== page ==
Q. Whether the Non-Importation Agreement will not prevent their sending the Fish to the West India Islands?


A. Apprehend not.


Mr˙ John Lane.

He is a New England Merchant.

Q. What sum of Money is due to London only from the four Provinces in New England?

A. I believe there may be near a million of Money due.

Q. Whether remittances made from those Provinces for the last twelve months, have not been as good as heretofore?

A. I found no great difference.

Q. Whether, in case no interruption is given to the trade to New England, that his house will not as freely give credit to their correspondents there as heretofore?

A. Certainly I should trust them as usual, if there was no interruption in the trade.

Q. How are the remittances usually made?

A. In Oil, Pot and Pearl Ashes, Whale Fins, and from returns for the Cod Fishery from Portugal and Spain.

Q. Whether the returns are not chiefly made from the Fishery?

A. I take the Cod Fishery to be one third, or near one half.

Q. To what sums have those returns amounted in a year?

A. The Cod Fishery is about 220,000 or £230,000, and that is half nearly of the remittances; the other articles are as follows: from New England, from May, 1772, to May, 1773, in Oil, near £100,000; in Pot and Pearl Ash, near £40,000; Furs, £75,000; Whale Fins, £5,000; Lumber, £3,500.

This is to the Port of London only.

The whole amount is about £155,000.

From May, 1773, to May, 1774, the quantity and value was increased; Oil, £114,640; Pot and Pearl Ash, £35,800; Furs, £9,300; Whale Fins, £3,500; Lumber, £2,500.

Q. What sum does he think might be returned in these articles in that year?

A. I apprehend about £420,000.

Q. How long has the debt of £1,000,000 been accruing?

A. It is very difficult to say; but I suppose a debt to such an amount might accrue in less than three years.

Q. Is not interest paid after the year' s credit expires?

A. Yes.

Q. Is it punctually paid?

A. Our interest is paid on a running account; and if we are ever paid, we are paid interest as well as principal.

Q. Can a constant losing trade be carried on?

A. We have other resources in this trade; namely, in Ships built purposely for sale, with their freights from the West Indies, besides Bills of Exchange in return for Lumber; but the Lumber is to no great amount.

Q. Does this trade yield a profit?

A. It certainly does.

Q. Whether the interest on the principal is not included in the remittances?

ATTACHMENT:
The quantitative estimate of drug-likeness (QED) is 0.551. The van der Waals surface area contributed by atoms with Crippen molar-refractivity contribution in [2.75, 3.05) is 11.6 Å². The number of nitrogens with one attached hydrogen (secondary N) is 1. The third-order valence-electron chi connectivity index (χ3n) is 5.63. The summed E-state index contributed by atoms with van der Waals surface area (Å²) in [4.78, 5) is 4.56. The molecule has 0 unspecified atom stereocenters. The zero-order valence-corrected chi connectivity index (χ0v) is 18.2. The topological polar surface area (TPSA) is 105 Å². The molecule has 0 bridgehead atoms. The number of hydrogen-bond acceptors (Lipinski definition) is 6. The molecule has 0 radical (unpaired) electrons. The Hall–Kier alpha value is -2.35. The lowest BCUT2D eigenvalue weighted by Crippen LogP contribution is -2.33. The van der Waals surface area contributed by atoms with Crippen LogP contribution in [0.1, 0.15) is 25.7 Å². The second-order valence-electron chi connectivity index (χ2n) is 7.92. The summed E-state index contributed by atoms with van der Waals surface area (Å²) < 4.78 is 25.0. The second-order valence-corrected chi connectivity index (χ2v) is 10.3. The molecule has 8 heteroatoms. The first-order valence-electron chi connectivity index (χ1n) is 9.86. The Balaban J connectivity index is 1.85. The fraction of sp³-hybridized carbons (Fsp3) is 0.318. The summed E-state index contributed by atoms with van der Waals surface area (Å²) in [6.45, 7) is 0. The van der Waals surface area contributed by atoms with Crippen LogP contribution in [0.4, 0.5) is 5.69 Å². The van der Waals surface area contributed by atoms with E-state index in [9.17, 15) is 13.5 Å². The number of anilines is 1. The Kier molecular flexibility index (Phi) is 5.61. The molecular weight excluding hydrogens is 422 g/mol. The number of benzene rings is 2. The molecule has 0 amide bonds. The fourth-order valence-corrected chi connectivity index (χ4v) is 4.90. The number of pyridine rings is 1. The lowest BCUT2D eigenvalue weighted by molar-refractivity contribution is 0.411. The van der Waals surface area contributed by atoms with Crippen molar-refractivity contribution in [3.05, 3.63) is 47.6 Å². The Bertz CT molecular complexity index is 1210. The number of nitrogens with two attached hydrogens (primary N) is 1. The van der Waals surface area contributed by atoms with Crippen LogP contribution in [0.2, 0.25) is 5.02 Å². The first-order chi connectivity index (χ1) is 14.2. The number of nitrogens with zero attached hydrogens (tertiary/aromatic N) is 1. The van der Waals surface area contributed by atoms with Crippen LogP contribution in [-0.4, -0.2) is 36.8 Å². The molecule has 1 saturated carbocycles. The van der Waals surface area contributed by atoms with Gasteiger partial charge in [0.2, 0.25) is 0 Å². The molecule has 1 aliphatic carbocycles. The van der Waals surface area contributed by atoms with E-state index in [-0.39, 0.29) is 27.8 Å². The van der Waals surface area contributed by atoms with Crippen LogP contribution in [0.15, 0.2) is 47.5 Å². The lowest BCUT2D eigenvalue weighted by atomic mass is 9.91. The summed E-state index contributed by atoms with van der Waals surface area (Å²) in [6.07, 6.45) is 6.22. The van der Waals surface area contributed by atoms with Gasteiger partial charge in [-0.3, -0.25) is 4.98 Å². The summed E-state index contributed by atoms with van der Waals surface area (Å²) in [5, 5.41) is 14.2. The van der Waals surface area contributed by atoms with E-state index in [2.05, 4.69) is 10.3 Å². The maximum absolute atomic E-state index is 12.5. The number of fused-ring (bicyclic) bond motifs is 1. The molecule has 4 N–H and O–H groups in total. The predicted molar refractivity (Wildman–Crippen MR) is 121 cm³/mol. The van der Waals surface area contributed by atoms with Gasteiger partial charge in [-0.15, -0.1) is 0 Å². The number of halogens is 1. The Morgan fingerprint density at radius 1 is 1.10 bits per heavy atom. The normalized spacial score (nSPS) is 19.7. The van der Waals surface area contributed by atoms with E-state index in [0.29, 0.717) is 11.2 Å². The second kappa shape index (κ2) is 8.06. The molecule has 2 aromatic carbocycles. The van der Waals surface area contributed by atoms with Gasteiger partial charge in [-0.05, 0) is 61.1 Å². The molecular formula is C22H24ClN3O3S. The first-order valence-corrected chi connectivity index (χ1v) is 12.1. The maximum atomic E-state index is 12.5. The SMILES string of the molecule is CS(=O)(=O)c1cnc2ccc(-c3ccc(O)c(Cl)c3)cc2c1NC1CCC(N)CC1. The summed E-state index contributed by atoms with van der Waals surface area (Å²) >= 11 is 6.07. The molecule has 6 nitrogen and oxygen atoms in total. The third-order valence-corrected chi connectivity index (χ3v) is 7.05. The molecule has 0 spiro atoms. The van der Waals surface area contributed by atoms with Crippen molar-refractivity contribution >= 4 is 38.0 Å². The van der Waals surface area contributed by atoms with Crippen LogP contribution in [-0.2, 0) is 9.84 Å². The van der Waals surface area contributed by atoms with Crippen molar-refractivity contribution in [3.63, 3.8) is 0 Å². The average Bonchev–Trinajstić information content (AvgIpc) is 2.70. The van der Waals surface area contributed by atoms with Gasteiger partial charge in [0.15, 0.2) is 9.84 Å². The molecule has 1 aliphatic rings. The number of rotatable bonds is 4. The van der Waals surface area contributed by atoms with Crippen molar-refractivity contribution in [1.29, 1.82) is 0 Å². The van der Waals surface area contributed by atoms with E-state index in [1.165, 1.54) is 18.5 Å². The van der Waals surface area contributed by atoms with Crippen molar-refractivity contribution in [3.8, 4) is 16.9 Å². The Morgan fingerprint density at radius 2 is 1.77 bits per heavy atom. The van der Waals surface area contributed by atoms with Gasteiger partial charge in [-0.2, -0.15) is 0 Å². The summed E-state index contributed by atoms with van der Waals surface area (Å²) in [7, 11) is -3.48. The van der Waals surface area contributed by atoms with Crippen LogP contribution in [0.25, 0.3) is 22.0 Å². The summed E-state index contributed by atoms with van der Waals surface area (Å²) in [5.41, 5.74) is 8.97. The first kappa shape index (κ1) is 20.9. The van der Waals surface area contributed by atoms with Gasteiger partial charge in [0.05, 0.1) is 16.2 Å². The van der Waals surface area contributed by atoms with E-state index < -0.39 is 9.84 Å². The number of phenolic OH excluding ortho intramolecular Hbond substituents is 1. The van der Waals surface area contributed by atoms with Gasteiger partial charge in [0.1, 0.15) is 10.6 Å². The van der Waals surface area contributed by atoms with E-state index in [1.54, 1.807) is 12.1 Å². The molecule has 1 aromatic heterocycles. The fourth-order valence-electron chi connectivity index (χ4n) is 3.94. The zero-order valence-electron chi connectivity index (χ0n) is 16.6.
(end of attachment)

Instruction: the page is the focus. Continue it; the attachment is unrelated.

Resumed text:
A. It certainly is.

Q. How long has the debt of one million been accruing?

A. It is impossible to answer that question; believe I can only speak with respect to myself; we never tell one another how long our debts have been due.

Q. Whether you give more than one year' s credit?

A. Never; but we think ourselves well paid if we receive our money in two years, and then expect interest on our principal.

Q. Whether the Merchants of New England must not be ruined, and become incapable of paying their debts, if this Bill should pass?

A. Yes, if it is carried into a law and remain so.

Q. Whether the nine-tenths of all the remittances are not conveyed by means of the Fisheries?

A. I have made no calculation of it, but believe it is not much short of it.

Q. You said that the amount of the Fisheries came to about £220,000 in one year?

A. I mean only the Cod Fishery, and not the Whale


Fishery; and both Fisheries together are almost our whole dependence.

Q. Whether this million Debt has not accrued within these six months?

A. I can' t tell how to answer that question. We have exported Goods as usual for the five or six months preceding the Non-Importation Agreement.

Q. Whether considerable fortunes have not been made in this trade?

A. I don' t recollect any great fortunes made; that is, I don' t remember any person retiring from this trade on having made an easy fortune by it.

Q. Are there more failures in that trade than in any other?

A. I think not; the trade is confined in a few hands; I recollect only one house having stopped payment.

Q. Is it now in fewer hands than formerly it was?

A. By the failure of that House, it is lessened, but not more than that one.

Q. Have not many withdrawn themselves from this trade?

A. Some have considerably.

Q. Where?

A. At Bristol.

Q. Why have they done so?

A. I can give no particular account why; the Bristol people use to complain of want of remittances.

Q. Would a Merchant withdraw himself from a gaining trade?

A. Certainly not.

Q. Whether quick returns on small profit, are not the life of trade?

A. It certainly is; but we have not had such good fortune with America; but quick returns can' t be had in the nature of things from Massachusetts Bay.

Q. Whether the trade to New England has been increased, or decreasing?

A. Increasing for several years.

Q. Can a trade increase without adequate payments?

A. The payments are adequate, though they come slowly.

Q. Whether trade in a few hands is as beneficial as when it is in more hands?

A. Don' t know how to answer this question.